State activating service to help with rising hepatitis A cases - WNEM TV 5

State activating service to help with rising hepatitis A cases

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As cases of hepatitis A continue to rise across the state, the Michigan Department of Health and Human Services (MDHHS) has activated the Community Health Emergency Coordination Center (CHECC) to coordinate response to cases in multiple jurisdictions.

"To help coordinate Michigan’s response to the hepatitis A outbreak, we are opening the Community Health Emergency Coordination Center to assist the multiple local public health jurisdictions involved in the response and prevention of further cases," said MDHHS Director Nick Lyon.

Since August 1, 2016, there have been 457 confirmed cases of hepatitis A, including 18 fatalities, associated with this outbreak in the City of Detroit, Huron, Ingham, Lapeer, Livingston, Macomb, Monroe, Oakland, Sanilac, St. Clair, Washtenaw, and Wayne Counties reported to MDHHS.

The CHECC will provide support to health departments, hospitals, healthcare providers and others helping patients impacted by the hepatitis A outbreak.

As there are indications that the outbreak could spread outside of the Southeast region of Michigan, MDHHS is urging all healthcare providers to promote hepatitis A vaccination to the highest risk individuals, including:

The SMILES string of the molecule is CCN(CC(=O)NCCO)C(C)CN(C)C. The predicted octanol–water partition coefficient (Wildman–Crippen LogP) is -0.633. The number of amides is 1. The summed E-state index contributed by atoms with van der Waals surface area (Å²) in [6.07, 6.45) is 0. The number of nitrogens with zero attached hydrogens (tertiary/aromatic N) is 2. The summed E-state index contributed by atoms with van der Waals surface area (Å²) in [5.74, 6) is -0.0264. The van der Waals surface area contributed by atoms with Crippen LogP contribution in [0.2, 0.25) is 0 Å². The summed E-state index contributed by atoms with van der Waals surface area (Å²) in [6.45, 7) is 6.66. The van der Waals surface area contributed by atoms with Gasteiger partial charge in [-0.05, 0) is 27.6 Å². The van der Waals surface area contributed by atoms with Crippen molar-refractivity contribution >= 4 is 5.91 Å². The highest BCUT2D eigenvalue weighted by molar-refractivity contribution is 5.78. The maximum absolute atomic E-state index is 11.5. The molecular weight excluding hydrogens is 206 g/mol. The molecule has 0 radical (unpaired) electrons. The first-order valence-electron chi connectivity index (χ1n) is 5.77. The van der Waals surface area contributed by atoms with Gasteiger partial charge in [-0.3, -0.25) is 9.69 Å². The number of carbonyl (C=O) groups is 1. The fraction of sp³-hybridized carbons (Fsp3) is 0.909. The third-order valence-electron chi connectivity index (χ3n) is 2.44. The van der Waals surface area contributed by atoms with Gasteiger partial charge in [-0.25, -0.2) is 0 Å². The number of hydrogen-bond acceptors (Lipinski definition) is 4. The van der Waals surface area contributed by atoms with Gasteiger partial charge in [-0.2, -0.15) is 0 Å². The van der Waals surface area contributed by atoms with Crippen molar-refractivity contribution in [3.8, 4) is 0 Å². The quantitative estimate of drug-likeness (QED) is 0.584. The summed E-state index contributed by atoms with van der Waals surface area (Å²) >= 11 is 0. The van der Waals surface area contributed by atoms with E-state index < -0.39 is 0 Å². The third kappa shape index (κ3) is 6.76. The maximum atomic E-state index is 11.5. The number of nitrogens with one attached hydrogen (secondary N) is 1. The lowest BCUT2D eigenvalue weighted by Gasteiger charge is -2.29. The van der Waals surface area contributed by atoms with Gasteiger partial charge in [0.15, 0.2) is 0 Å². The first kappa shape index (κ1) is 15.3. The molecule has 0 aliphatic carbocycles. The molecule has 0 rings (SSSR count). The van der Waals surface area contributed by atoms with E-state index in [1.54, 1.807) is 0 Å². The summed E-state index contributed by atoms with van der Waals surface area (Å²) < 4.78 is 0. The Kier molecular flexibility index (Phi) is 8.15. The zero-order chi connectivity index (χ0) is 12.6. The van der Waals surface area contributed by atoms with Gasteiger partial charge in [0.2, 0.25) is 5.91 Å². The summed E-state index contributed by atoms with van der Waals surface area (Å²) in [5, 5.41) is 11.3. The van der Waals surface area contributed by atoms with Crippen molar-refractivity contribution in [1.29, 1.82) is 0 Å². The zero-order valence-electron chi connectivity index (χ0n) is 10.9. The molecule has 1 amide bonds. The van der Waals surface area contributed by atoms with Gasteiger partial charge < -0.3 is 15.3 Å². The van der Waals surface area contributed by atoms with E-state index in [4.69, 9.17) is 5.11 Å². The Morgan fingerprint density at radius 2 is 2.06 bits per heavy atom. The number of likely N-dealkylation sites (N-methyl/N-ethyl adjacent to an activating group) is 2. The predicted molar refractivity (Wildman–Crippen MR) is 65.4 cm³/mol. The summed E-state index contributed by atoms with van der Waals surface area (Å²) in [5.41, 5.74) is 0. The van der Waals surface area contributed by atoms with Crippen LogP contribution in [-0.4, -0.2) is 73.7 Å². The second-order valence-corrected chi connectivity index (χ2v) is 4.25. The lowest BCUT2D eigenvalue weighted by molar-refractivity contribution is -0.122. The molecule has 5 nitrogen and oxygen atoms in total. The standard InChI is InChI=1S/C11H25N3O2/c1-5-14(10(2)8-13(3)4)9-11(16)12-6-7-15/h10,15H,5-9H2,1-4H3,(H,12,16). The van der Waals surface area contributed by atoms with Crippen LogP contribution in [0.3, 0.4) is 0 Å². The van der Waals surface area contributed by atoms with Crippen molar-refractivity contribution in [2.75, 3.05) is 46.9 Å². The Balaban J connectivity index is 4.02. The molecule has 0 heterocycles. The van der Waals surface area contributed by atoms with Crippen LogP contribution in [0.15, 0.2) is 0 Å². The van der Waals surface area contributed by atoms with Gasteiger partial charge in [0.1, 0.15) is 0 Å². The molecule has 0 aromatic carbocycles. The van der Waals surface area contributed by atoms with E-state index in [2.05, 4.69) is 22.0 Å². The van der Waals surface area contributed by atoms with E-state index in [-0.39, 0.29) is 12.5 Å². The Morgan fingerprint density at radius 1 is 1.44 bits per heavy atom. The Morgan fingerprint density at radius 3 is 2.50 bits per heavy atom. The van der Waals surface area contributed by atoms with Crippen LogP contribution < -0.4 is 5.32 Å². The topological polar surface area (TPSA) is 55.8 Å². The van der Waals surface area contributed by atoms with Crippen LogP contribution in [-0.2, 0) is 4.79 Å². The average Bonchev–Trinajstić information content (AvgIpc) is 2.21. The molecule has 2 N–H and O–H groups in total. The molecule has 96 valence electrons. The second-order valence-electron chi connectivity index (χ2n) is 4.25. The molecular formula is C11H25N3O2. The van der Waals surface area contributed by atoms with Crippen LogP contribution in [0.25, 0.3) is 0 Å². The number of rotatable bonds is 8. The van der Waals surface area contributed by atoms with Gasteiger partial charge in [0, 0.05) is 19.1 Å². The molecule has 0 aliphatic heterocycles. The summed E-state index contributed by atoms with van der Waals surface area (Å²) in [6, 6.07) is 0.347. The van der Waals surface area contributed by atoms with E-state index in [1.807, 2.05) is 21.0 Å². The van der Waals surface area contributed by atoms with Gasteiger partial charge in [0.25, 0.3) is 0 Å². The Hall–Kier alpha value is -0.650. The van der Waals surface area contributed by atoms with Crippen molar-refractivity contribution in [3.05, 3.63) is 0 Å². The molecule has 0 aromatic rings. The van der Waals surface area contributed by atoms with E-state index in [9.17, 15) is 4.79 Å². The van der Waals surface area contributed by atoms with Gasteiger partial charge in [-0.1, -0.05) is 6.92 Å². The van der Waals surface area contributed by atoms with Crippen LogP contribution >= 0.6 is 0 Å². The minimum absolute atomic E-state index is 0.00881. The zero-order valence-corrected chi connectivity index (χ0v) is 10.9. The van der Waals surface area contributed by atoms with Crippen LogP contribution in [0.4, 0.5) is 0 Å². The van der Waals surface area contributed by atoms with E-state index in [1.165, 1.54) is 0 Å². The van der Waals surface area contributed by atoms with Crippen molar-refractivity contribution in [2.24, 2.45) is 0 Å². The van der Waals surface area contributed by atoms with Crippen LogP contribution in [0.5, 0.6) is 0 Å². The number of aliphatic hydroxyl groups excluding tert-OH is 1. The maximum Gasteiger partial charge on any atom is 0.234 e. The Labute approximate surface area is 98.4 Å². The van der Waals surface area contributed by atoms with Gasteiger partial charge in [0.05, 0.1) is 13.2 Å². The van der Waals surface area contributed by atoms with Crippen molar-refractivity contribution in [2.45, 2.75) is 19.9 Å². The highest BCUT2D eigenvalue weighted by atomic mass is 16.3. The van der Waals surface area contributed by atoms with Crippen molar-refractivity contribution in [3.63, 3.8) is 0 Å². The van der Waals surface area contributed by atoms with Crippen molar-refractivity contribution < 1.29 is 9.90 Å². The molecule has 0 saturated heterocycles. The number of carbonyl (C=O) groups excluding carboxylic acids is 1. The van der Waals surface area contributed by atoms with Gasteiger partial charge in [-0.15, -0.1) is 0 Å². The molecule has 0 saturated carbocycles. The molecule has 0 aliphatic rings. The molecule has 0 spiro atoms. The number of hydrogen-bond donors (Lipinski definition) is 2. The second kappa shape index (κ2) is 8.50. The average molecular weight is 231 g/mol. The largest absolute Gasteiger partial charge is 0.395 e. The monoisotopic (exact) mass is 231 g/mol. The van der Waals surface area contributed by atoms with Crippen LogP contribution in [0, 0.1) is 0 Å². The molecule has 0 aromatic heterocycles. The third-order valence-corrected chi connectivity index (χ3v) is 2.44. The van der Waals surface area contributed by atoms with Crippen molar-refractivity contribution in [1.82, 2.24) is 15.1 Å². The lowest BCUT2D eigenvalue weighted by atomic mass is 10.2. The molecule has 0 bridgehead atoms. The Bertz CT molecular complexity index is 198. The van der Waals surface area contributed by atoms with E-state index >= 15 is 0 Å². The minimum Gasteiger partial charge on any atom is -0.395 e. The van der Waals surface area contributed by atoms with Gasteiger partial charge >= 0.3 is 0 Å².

• Persons with a history of substance use­­
  • Persons currently homeless or in transient living
  • Men who have sex with men (MSM)
  • Persons incarcerated in correctional facilities
  • Food handlers
  • Healthcare workers
  • Persons with underlying liver disease
  • Persons who are in close contact with any of the above risk groups
  • Persons wishing to be immune to hepatitis A

“We know that the hepatitis A vaccine is more than 90 percent effective in protecting someone who may be exposed to hepatitis A," said Dr. Eden Wells, Chief Medical Executive with the MDHHS. "Without a single source associated with these cases, the importance of vaccination and proper hygiene is vital to ensuring we stop the person-to-person spread of hepatitis A." 

Due to the temporary limitations on the availability of Adult Hepatitis A vaccine, MDHHS recommends that healthcare providers postpone administration of the second dose of Adult hepatitis A vaccine unless individuals require the second dose to address high risk conditions, including travel to a hepatitis A endemic country. 

Pediatric hepatitis A vaccine should continue to be administered routinely as there are no limitations on the availability of this vaccine for those 18 years and younger.

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